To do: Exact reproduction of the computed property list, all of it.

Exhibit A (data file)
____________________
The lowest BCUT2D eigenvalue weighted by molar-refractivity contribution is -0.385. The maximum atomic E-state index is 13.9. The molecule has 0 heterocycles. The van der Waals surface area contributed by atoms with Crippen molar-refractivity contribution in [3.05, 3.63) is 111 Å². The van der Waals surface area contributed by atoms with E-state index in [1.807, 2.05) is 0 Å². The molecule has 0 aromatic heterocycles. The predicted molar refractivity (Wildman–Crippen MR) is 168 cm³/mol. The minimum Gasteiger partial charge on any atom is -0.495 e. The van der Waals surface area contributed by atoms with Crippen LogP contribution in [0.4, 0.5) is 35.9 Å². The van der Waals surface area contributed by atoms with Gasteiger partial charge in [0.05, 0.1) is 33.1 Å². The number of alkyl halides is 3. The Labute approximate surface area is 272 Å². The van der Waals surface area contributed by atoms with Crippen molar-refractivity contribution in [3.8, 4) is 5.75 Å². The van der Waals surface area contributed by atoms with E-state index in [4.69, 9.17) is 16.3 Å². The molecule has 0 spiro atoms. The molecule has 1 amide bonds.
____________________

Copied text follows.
The lowest BCUT2D eigenvalue weighted by molar-refractivity contribution is -0.385. The maximum atomic E-state index is 13.9. The molecule has 0 heterocycles. The van der Waals surface area contributed by atoms with Crippen molar-refractivity contribution in [3.05, 3.63) is 111 Å². The van der Waals surface area contributed by atoms with E-state index in [1.807, 2.05) is 0 Å². The molecule has 0 aromatic heterocycles. The predicted molar refractivity (Wildman–Crippen MR) is 168 cm³/mol. The minimum Gasteiger partial charge on any atom is -0.495 e. The van der Waals surface area contributed by atoms with Crippen LogP contribution in [0.4, 0.5) is 35.9 Å². The van der Waals surface area contributed by atoms with Gasteiger partial charge in [0.05, 0.1) is 33.1 Å². The number of alkyl halides is 3. The Labute approximate surface area is 272 Å². The van der Waals surface area contributed by atoms with Crippen molar-refractivity contribution in [3.8, 4) is 5.75 Å². The van der Waals surface area contributed by atoms with E-state index in [4.69, 9.17) is 16.3 Å². The molecule has 0 spiro atoms. The molecule has 1 amide bonds.